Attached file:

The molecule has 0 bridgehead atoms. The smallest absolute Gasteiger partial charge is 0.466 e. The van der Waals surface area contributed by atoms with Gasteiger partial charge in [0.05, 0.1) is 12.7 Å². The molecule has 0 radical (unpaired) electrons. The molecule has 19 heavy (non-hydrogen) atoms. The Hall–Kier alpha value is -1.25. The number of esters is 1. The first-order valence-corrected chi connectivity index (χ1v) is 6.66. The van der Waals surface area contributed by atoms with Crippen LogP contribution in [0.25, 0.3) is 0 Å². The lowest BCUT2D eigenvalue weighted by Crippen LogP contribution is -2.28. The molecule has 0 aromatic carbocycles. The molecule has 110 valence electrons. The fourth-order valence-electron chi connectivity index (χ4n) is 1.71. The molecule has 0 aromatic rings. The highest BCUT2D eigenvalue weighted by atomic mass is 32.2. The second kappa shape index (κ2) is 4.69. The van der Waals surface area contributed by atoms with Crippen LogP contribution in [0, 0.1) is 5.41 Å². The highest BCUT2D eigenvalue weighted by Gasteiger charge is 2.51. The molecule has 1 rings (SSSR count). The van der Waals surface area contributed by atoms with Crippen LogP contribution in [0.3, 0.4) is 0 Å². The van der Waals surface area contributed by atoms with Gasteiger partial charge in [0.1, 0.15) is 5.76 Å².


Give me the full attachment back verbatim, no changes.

The molecule has 0 bridgehead atoms. The smallest absolute Gasteiger partial charge is 0.466 e. The van der Waals surface area contributed by atoms with Gasteiger partial charge in [0.05, 0.1) is 12.7 Å². The molecule has 0 radical (unpaired) electrons. The molecule has 19 heavy (non-hydrogen) atoms. The Hall–Kier alpha value is -1.25. The number of esters is 1. The first-order valence-corrected chi connectivity index (χ1v) is 6.66. The van der Waals surface area contributed by atoms with Crippen LogP contribution in [0.25, 0.3) is 0 Å². The lowest BCUT2D eigenvalue weighted by Crippen LogP contribution is -2.28. The molecule has 0 aromatic carbocycles. The molecule has 110 valence electrons. The fourth-order valence-electron chi connectivity index (χ4n) is 1.71. The molecule has 0 aromatic rings. The highest BCUT2D eigenvalue weighted by atomic mass is 32.2. The second kappa shape index (κ2) is 4.69. The van der Waals surface area contributed by atoms with Crippen LogP contribution in [0, 0.1) is 5.41 Å². The highest BCUT2D eigenvalue weighted by Gasteiger charge is 2.51. The molecule has 1 rings (SSSR count). The van der Waals surface area contributed by atoms with Crippen LogP contribution in [0.3, 0.4) is 0 Å². The van der Waals surface area contributed by atoms with Gasteiger partial charge in [0.1, 0.15) is 5.76 Å².